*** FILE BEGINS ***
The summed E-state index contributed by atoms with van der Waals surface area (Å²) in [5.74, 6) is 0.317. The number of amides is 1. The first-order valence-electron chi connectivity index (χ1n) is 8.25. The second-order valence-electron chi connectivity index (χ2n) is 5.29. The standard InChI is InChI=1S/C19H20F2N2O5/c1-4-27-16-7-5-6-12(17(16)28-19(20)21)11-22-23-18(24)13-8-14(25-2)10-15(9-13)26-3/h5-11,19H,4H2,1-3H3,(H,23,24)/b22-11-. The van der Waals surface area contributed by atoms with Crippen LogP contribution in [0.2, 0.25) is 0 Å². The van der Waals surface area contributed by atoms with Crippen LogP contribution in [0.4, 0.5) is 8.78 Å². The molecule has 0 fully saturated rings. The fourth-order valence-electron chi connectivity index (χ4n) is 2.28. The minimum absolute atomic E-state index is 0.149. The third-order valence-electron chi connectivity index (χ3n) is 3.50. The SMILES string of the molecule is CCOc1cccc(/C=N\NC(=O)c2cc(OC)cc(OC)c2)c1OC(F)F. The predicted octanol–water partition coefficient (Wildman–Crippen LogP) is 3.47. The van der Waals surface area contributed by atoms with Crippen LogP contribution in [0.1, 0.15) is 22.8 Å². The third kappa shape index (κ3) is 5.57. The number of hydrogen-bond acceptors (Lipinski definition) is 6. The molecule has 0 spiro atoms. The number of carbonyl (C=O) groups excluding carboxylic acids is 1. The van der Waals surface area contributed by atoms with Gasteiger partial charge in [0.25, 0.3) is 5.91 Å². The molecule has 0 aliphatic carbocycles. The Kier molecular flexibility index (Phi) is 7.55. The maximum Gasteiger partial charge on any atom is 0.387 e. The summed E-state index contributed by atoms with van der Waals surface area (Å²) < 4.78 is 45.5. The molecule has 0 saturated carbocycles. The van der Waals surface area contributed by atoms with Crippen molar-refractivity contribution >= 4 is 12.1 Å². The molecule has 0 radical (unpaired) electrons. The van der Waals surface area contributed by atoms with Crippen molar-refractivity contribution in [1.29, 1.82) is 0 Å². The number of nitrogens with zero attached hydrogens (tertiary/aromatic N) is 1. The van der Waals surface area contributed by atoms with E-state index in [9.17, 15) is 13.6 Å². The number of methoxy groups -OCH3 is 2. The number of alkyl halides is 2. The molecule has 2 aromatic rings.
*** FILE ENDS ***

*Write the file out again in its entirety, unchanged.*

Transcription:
The summed E-state index contributed by atoms with van der Waals surface area (Å²) in [5.74, 6) is 0.317. The number of amides is 1. The first-order valence-electron chi connectivity index (χ1n) is 8.25. The second-order valence-electron chi connectivity index (χ2n) is 5.29. The standard InChI is InChI=1S/C19H20F2N2O5/c1-4-27-16-7-5-6-12(17(16)28-19(20)21)11-22-23-18(24)13-8-14(25-2)10-15(9-13)26-3/h5-11,19H,4H2,1-3H3,(H,23,24)/b22-11-. The van der Waals surface area contributed by atoms with Crippen LogP contribution in [0.2, 0.25) is 0 Å². The van der Waals surface area contributed by atoms with Crippen LogP contribution in [0.4, 0.5) is 8.78 Å². The molecule has 0 fully saturated rings. The fourth-order valence-electron chi connectivity index (χ4n) is 2.28. The minimum absolute atomic E-state index is 0.149. The third-order valence-electron chi connectivity index (χ3n) is 3.50. The SMILES string of the molecule is CCOc1cccc(/C=N\NC(=O)c2cc(OC)cc(OC)c2)c1OC(F)F. The predicted octanol–water partition coefficient (Wildman–Crippen LogP) is 3.47. The van der Waals surface area contributed by atoms with Crippen LogP contribution in [0.1, 0.15) is 22.8 Å². The third kappa shape index (κ3) is 5.57. The number of hydrogen-bond acceptors (Lipinski definition) is 6. The molecule has 0 spiro atoms. The number of carbonyl (C=O) groups excluding carboxylic acids is 1. The van der Waals surface area contributed by atoms with Gasteiger partial charge in [0.25, 0.3) is 5.91 Å². The molecule has 0 aliphatic carbocycles. The Kier molecular flexibility index (Phi) is 7.55. The maximum Gasteiger partial charge on any atom is 0.387 e. The summed E-state index contributed by atoms with van der Waals surface area (Å²) < 4.78 is 45.5. The molecule has 0 saturated carbocycles. The van der Waals surface area contributed by atoms with Crippen molar-refractivity contribution >= 4 is 12.1 Å². The molecule has 0 radical (unpaired) electrons. The van der Waals surface area contributed by atoms with Crippen molar-refractivity contribution in [1.29, 1.82) is 0 Å². The number of nitrogens with zero attached hydrogens (tertiary/aromatic N) is 1. The van der Waals surface area contributed by atoms with E-state index in [9.17, 15) is 13.6 Å². The number of methoxy groups -OCH3 is 2. The number of alkyl halides is 2. The molecule has 2 aromatic rings.